NCAA president Mark Emmert was reportedly notified in November 2010 of 37 complaints of sexual assault committed by Michigan State athletes.
A letter sent to Emmert - dated Nov. 17, 2010 - by National Coalition Against Violent Athletes founder Kathy Redmond reveals her concerns with Michigan State, specifically, which she raised to Emmert. The letter was sent after Redmond and Emmert met in person to discuss the nationwide issue of sexual violence involving NCAA athletes.
Redmond told Nicole Auerbach of The Athletic she left her meeting with Emmert encouraged by his stated desire to address and eliminate sexual violence, but saw minimal action taken to back up his words.
"What I really got from the experience with Mark Emmert was that governing body governs him," she said. "He met with me, which was great and I appreciated that. But the governing board has an awful lot of power. … It's a strange setup. You do kind of get the fox-guarding-the-hen-house mentality. You do feel like the NCAA doesn't like to do investigations because they like their relationships (with university officials and conferences). I think Mark Emmert came in with the right tone but quickly realized 'there’s not a lot I can do here.'"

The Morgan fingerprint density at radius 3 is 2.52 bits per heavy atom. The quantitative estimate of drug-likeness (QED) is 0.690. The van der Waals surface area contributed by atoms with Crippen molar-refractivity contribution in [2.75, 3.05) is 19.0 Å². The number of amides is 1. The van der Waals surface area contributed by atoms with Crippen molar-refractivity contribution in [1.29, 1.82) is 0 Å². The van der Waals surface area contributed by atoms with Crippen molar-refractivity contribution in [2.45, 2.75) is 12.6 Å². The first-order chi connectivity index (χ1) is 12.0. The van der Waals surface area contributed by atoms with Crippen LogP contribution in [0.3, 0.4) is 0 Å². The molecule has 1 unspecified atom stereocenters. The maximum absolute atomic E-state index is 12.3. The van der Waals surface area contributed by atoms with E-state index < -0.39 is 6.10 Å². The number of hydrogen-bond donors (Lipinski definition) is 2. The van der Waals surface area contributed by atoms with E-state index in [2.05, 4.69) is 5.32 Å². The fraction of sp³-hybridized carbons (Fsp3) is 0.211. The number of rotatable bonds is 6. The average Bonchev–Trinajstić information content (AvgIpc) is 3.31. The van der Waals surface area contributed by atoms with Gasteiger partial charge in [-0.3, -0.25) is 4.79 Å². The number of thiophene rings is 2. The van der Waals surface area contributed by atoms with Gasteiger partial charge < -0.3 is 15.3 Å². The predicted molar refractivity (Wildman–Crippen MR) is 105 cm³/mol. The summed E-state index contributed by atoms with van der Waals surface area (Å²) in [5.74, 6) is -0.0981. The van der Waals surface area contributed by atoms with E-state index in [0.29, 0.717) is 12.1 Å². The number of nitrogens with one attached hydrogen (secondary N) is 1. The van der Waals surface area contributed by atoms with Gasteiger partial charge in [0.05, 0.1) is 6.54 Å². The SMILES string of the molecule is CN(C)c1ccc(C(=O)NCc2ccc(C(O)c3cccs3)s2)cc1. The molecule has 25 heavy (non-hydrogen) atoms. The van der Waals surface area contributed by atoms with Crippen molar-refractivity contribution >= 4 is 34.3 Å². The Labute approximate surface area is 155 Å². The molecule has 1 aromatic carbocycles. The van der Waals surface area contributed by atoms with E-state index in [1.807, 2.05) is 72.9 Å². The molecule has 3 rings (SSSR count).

Redmond said she specifically pointed to how Michigan State president Lou Anna K. Simon had handled a complaint of sexual assault against two basketball players (Keith Appling and Adreian Payne) in the meeting with Emmert more than seven years ago.
Simon stepped down from her post Wednesday amid public outrage over the university's handling of sexual assault complaints. The scandal gained notoriety during the trial of Larry Nassar, the former USA Gymnastics doctor who also worked in Michigan State's athletic department. Nassar was accused of abusing more than 150 women since 1992. He was sentenced Wednesday to up to 175 years in jail.